"What sort of diversion is it?" asked Ron.

"You'll see, little bro," said Fred, as he and George got up again. "At least, you will if you trot along to Gregory the Smarmy's corridor round about five o'clock tomorrow."


It Finally Happened

After a year and a half, I have at last written a full article on Harry Potter.

Over that year and a half (and before), I have heard plenty of argument for and against the Harry Potter series. There may be little point in my adding a few thoughts to an already overwrought debate. I may convince no one of the good of these books; some people will respect my opinion because they know me, even if they disagree, and those who do not know me will likely continue to hold their own opinions :-P But I had to at least offer mine.

I can respect a difference of opinion about the stories; good, wise people approve and disapprove of almost everything. In regard to the basic question of whether or not the books are good, though, my answer, after a year and a half’s intimate knowledge of the stories, is yes.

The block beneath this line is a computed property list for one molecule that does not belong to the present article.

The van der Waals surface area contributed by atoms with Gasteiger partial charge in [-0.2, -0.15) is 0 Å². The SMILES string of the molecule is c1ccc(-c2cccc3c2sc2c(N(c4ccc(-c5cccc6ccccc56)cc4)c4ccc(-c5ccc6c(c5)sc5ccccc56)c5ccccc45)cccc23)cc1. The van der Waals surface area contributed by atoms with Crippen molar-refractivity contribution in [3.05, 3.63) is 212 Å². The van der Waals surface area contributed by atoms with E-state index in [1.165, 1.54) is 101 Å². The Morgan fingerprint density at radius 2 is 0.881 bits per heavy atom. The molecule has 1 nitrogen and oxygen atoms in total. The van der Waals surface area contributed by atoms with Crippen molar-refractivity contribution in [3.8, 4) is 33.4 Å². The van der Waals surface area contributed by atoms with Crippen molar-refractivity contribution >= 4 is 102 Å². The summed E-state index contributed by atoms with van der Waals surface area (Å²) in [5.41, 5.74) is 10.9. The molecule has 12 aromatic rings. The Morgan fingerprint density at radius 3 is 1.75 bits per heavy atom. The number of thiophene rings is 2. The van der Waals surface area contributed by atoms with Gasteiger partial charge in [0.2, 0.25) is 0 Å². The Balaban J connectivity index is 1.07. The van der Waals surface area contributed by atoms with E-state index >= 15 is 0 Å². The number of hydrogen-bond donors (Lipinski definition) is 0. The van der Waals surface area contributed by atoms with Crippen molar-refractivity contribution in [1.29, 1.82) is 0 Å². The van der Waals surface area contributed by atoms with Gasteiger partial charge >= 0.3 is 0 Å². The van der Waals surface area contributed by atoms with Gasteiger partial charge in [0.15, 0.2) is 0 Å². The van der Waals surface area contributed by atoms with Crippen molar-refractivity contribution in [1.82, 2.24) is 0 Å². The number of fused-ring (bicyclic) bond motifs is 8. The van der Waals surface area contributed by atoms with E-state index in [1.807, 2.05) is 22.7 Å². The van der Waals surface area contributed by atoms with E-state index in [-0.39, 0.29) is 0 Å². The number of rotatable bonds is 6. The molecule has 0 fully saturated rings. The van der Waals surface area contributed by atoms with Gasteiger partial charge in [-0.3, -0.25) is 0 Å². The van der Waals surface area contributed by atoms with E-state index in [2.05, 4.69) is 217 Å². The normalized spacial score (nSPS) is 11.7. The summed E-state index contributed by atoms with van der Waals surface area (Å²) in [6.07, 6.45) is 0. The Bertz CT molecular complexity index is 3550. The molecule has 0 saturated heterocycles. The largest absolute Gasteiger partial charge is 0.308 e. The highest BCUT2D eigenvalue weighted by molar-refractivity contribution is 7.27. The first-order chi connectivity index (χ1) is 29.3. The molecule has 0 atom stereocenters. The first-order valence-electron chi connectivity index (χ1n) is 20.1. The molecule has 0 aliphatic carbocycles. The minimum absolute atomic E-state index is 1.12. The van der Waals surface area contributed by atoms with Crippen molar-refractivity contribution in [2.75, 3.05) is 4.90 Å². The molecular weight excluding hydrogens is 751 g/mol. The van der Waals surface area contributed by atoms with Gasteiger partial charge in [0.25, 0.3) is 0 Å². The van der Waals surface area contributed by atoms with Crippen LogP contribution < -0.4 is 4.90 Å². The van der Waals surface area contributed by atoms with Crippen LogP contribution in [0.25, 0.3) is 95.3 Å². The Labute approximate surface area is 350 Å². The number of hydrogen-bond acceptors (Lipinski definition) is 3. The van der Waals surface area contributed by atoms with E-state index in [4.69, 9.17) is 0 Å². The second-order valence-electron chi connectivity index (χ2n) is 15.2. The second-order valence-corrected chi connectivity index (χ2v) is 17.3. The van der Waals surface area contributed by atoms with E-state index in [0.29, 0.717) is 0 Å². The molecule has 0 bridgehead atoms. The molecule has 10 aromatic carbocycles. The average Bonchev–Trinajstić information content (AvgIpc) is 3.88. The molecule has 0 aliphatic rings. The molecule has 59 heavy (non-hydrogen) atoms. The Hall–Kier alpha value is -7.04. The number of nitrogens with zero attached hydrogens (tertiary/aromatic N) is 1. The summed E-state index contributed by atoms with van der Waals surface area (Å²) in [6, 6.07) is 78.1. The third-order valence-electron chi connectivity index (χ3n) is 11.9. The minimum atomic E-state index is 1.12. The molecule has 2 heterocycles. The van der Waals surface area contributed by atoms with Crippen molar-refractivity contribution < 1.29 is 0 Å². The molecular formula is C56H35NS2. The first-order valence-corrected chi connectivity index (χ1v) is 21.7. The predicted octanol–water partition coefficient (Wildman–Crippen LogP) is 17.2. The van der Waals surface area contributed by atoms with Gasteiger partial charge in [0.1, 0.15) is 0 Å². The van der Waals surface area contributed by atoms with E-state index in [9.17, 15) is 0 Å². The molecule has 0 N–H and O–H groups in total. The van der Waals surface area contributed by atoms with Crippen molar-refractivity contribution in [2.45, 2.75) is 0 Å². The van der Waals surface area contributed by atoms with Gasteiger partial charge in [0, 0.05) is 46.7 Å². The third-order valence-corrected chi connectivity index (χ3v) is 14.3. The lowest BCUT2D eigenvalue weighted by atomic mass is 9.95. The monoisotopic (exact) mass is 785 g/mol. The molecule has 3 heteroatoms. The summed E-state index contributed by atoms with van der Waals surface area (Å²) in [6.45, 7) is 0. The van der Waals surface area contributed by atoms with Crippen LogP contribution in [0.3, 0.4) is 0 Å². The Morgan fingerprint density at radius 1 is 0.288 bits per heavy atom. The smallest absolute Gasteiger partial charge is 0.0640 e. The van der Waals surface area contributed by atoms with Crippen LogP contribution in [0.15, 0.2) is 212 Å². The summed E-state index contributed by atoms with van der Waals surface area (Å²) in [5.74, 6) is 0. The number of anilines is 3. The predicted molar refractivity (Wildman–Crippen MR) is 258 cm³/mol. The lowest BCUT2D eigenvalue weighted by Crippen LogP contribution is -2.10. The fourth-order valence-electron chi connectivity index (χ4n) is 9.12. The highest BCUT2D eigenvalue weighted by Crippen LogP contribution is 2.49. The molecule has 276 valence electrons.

Because it is generally Christians who take issue here, I will admit that these are secular books with a basically secular worldview, and due to this there are things for Christian parents to consider. One may disagree here and there with J.K. Rowling on what is right and what is wrong--but her good and evil are truly good and evil in an intensely human form, fraught with very real complexity and underscored by important values. And as I firmly believe, a good story such as this innately reveals truth--yes, even Christian truth.